A last story on local cops…a buddy of mine was on his cycle, his girlfriend on the back. My friend always “used to” teased me about my wear of a helmet while I ride my scooter, saying a “real” man would never wear one. I teased him back, “Just wait, you’ll get pulled over and you’ll see why I wear one.” Sure enough, as I was saying, he was on MacArthur Blvd and it was bumper-to-bumper stopped. My pal found himself immobile right in front of four officers and there was no room to “run” because of the traffic. All four of these cops were on cycles and NONE had helmets. My friend made a HUGE mistake. He made a show of writing down the ranking officer’s badge number remarking, “I don’t see YOUR helmets.” The officer took a step back and pulled his pistol saying loudly, “Are you resisting arrest!?” My bud knew the jig was up. He threw away the badge number and paid the cop. The lesson: NEVER show ANY of these people up. Be nice, polite, and say “sir” continuously AND mean it. You don’t have to pay off the little bribes, and I will NEVER do so, now that I’ve been here for a while and know the ropes. Take the ticket and pay the 100 pesos down at the LTO to get your license back. No biggy. Keep paying these guys on the street and they’ll keep doing it.

Getting my local license was a new experience. I used my New Jersey driver’s license to basically “trade in” for my Philippine license. Like a lot of foreigners, we use a “handler” to help us with the dealing with the “system.” My first question to them got nothing but blank stares, “Where can I find a driver’s manual?” Evidently, they are rare indeed, if they exist at all. I’m sure they have driving rules here, but since I didn’t have to take a test, I don’t even have a hint as to what the rules might be. I assume they go by international driving law, but I couldn’t tell you for sure.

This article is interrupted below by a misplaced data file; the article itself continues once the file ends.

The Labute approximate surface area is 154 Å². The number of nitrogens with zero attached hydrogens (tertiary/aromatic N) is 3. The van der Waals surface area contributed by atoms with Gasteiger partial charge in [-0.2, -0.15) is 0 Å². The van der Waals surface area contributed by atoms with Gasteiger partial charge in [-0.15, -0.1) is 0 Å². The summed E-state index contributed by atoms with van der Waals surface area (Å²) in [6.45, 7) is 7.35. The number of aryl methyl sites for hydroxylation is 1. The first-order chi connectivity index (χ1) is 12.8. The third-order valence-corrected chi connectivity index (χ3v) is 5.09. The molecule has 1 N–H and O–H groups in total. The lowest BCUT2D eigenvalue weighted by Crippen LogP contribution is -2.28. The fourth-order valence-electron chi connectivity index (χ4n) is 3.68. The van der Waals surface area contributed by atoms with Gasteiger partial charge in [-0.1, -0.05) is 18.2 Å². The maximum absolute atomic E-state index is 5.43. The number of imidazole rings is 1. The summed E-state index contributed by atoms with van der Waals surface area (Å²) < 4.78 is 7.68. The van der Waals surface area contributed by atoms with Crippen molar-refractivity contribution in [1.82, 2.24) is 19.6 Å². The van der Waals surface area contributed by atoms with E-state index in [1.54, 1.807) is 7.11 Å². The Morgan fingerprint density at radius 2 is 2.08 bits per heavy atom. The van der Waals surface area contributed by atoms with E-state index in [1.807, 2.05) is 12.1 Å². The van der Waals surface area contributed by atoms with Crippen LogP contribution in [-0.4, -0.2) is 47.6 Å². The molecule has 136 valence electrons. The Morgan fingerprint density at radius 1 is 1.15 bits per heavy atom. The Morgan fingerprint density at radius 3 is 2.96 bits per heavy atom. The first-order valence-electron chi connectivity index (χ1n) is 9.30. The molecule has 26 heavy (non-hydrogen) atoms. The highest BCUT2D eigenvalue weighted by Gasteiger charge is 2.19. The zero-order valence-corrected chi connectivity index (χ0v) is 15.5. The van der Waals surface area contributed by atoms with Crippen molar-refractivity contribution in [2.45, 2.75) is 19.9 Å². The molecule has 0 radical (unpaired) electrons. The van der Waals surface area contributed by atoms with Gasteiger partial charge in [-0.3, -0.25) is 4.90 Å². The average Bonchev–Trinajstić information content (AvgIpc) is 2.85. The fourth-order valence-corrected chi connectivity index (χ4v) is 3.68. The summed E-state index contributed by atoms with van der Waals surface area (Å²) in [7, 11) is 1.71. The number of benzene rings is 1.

My wife had her license stolen when she was mugged not long after we got here. (A man on a motorcycle snatched her purse off her shoulder as she got out of her car. She tried to fight for it and almost had her arm pulled out of the socket. There IS a lesson there!) Unfortunately, she had both her New Jersey license and her local license, so she had to take a test. Yeah right! Someone gave her a test with answers already filled out, so I can’t even use her to find out what might be on the “test,” which could provide a clue as to Filipino “rules of the road” if she had actually taken it.

I realize this post is a bit on the "stream of consciousness" side, but I’ve written it over a week’s time between schoolwork, playing with the kids and watching events unfold in the Middle East. Sorry about that.

Anyway, to put it succinctly, Driving in the Philippines is a “trip!” Pun intended.


(Another entry under the topic of retiring in the Philippines and living in the Philippines...enjoy!)

17 Comments:

At 12:45 AM, Blogger Ed Abbey said...

You are right on the money here about driving and surviving the roads in the Philippines. Having been driven around over my last two trips, I think I could handle driving a scooter in the RP but I would make sure that my health policy would cover me or buy some sort of supplemental policy.

Didn't know that about the police that you could avoid the bribes. Good to know. The group I've been with has never been shaken down but I've heard that happening quite often.

If I ever retire there, I'm just going to get a scooter and use mass transportation or hire a driver for everything else.

One of my favorite things is that you can be driving along in the middle of the night and a portion of the road will have slumped off the mountain. They will have marked it well by outlining the missing portion of the road with a few rocks or clumps of grass!

 
At 9:26 PM, Blogger Senor Enrique said...

I moved to Metro Manila about the same time you did, Phil, but before driving around here I asked the opinions of a couple of veteran taxi drivers. Basically the consensus was always yield to jeepneys, taxi cabs, and FXs because they're hustling for a living while you're driving for pleasure. By following their advice, I've avoided getting upset by these incorrigible jeepney or taxi drivers.